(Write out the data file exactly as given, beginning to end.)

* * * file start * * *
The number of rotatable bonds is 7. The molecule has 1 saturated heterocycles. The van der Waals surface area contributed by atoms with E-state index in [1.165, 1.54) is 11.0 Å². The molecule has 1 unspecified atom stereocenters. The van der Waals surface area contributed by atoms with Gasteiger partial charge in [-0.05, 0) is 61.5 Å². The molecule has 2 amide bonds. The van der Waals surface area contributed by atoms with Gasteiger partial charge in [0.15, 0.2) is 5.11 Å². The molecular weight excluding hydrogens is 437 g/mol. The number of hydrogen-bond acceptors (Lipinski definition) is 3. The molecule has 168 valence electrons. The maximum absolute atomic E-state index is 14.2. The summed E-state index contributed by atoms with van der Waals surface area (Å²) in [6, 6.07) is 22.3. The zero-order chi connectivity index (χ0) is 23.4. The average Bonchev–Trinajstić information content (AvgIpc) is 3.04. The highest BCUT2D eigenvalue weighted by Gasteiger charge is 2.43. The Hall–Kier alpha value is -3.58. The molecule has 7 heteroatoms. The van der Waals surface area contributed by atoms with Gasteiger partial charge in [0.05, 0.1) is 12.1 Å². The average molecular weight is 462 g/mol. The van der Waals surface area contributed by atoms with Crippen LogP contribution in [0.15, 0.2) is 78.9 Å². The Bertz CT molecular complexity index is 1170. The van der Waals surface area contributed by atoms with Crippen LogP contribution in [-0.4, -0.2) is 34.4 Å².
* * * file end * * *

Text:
The number of rotatable bonds is 7. The molecule has 1 saturated heterocycles. The van der Waals surface area contributed by atoms with E-state index in [1.165, 1.54) is 11.0 Å². The molecule has 1 unspecified atom stereocenters. The van der Waals surface area contributed by atoms with Gasteiger partial charge in [-0.05, 0) is 61.5 Å². The molecule has 2 amide bonds. The van der Waals surface area contributed by atoms with Gasteiger partial charge in [0.15, 0.2) is 5.11 Å². The molecular weight excluding hydrogens is 437 g/mol. The number of hydrogen-bond acceptors (Lipinski definition) is 3. The molecule has 168 valence electrons. The maximum absolute atomic E-state index is 14.2. The summed E-state index contributed by atoms with van der Waals surface area (Å²) in [6, 6.07) is 22.3. The zero-order chi connectivity index (χ0) is 23.4. The average Bonchev–Trinajstić information content (AvgIpc) is 3.04. The highest BCUT2D eigenvalue weighted by Gasteiger charge is 2.43. The Hall–Kier alpha value is -3.58. The molecule has 7 heteroatoms. The van der Waals surface area contributed by atoms with Gasteiger partial charge in [0.05, 0.1) is 12.1 Å². The average molecular weight is 462 g/mol. The van der Waals surface area contributed by atoms with Crippen LogP contribution in [0.15, 0.2) is 78.9 Å². The Bertz CT molecular complexity index is 1170. The van der Waals surface area contributed by atoms with Crippen LogP contribution in [-0.4, -0.2) is 34.4 Å².